Great article, need more talk on Western Lithium.

  • Report this Comment On August 20, 2014, at 3:46 PM, Jim5437532 wrote:

    There needs to be more effort and consideration put into reducing the amount of toxic and hazardous materials used in Tesla's batteries.

    Tesla fan boys try to portray heavy metals and toxic chemicals as "green". Many people that tout themselves as environmentalists, are in truth greedy polluters.

    According to TESLA, the high voltage battery (lithium-ion battery) can release toxic vapors; including sulfuric acid, oxides of carbon, nickel, aluminum, lithium, copper, and cobalt.

    A few examples of ignorance and lies a Tesla shill has spammed:

    WeaponZero "There are no toxic heavy metals in a lithium ion battery"

    WeaponZero "lithium ion batteries do not pose risk if they are land filled"

    WeaponZero "lithium ion batteries are non-toxic"

    WeaponZero "As I mentioned before, heavy metals are not a bad thing just because they are heavy metals. Lithium ion batteries are considered non-toxic. The CEO of BYD even drank one".

    WeaponZero "if a battery is discharged and not being used, even if compacted there is no issue."

    WeaponZero "landfill fires have nothing to do with lithium ion batteries"

    WeaponZero "I have done way more research on manufacturing of batteries and heavy metals than you."

  • Report this Comment On August 20, 2014, at 8:08 PM, ifool100 wrote:

    Jim5437532 - It is not an "us or them" thing. People who like Tesla are not the enemy. Using names such as "Tesla fan boys", "Greedy Polluters" and "Tesla shill" belies your objectivity. The car is impressive (Car & Driver, Consumer Reports, US News "Best Cars") and plans ambitious. Why the vitriol? Aren't those admirable qualities? We know ICE's pollute. They use oil that nations fight wars to own. Oil spills, when we pump and transport it, sometimes with devastating results. Hat's off to anyone seeking a better way. It's great to have discussions, but name calling is never productive.

  • Report this Comment On August 21, 2014, at 1:22 AM, Grendal007 wrote:

    Jim5437532 is a known troll. In fact he has posted hearsay complaints with the NHTSA for a car that he does not own. His campaign against Tesla has gone on for a long time. I suspect he has mental problems. As seen here he is trying desperately to create the fear that Lithium Ion batteries are dangerous. Tell that to everyone that owns a cell phone. They use lithium ion batteries and most people in the USA has one on their person. He does not acknowledge the dangers of oil and gasoline. Those are toxic chemicals and they have accounted for thousands of deaths. Here are just the people that have died on oil fields:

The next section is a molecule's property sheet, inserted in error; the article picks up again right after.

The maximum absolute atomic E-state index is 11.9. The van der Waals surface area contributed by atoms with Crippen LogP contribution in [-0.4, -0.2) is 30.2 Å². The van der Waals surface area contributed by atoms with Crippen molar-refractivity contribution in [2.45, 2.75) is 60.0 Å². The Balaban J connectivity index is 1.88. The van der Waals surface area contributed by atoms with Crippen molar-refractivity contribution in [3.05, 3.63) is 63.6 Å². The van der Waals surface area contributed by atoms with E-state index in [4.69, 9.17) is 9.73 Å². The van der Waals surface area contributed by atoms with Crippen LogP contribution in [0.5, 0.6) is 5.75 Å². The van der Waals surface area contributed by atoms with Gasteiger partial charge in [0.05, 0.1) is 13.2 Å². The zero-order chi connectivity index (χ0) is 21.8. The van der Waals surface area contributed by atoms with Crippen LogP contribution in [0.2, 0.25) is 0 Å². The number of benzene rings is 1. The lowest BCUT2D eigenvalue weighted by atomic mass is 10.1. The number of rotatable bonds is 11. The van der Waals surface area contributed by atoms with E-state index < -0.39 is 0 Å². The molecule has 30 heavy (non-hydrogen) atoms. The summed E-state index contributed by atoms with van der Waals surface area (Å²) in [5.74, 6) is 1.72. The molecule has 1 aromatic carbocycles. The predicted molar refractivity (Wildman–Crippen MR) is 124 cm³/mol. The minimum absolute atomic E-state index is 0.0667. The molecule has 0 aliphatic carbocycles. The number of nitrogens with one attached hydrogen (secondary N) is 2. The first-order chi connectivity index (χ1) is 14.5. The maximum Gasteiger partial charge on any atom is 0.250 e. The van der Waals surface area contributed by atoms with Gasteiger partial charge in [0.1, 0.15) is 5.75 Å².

A google search of gasoline related deaths links to statistics that say that there are 6000 gasoline related fires and 500 people are killed yearly. That isn't connected to the people killed in cars.

    So where is the realistic danger? What is fear based possibilities and what is actually happening? Show me any statistic on someone that has been killed by a lithium ion battery.

    How about that crazy Jim?

  • Report this Comment On August 21, 2014, at 10:22 AM, GaryGoulding wrote:

    Tesla has always been one of my favorite stocks. It’s no surprise that their gigafactory is considered by some to be “revolutionary”. I predict great things from this company!

  • Report this Comment On August 21, 2014, at 2:09 PM, jeffhre wrote:

    Funny thing, if Tesla closed up shop and disappeared tomorrow? Battery prices, following the trends we've seen slowly and steadily "accelerate" for the last two decades, would still be 20% lower, in the time frame that the then discontinued gigafactory would have begun production.

  • Report this Comment On August 21, 2014, at 3:05 PM, sharkflyt wrote:

    I love how right wing nut jobs come on here trying to say that batteries will cause more pollution than gasoline. Not even close! Tesla is on to something revolutionary and big oil and it's shareholders are nervous which is to be expected. The new models are reasonably priced and now that Elon Musk announced the warranty which is the best in the industry there is no doubt Tesla will succeed beyond just plain chat on a board.

    Already people are lining up to buy them because of the range and diversity it brings. The ones I have seen are spectacular and classy beyond any gasoline driven vehicle. It's like the difference between a five diamond restaurant and Mcd's. No comparison. The gigafactory will create a massive amount of jobs and is the biggest game changer in automotive history. TSLA stock will soar past $1000 and reach higher than forecast.

    Everyone said Amazon and Google never had a chance. Boy were they wrong and you could learn from history.

  • Report this Comment On August 22, 2014, at 10:51 AM, ffbj wrote:

    To me it's simply a question of efficiency. ICE engines are about 35% efficient EV engines are 80% efficient. Now as the storage and refilling of the motive force becomes better more and more ev's will

    replace our current ice fleet. This will take around 30 years. Musk has said eventually there will be a need for a 100 gigafactories world-wide. This is just the start.

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Daniel Sparks

Daniel is a senior technology specialist at The Motley Fool. To get the inside scoop on his coverage of technology companies, follow him on Twitter.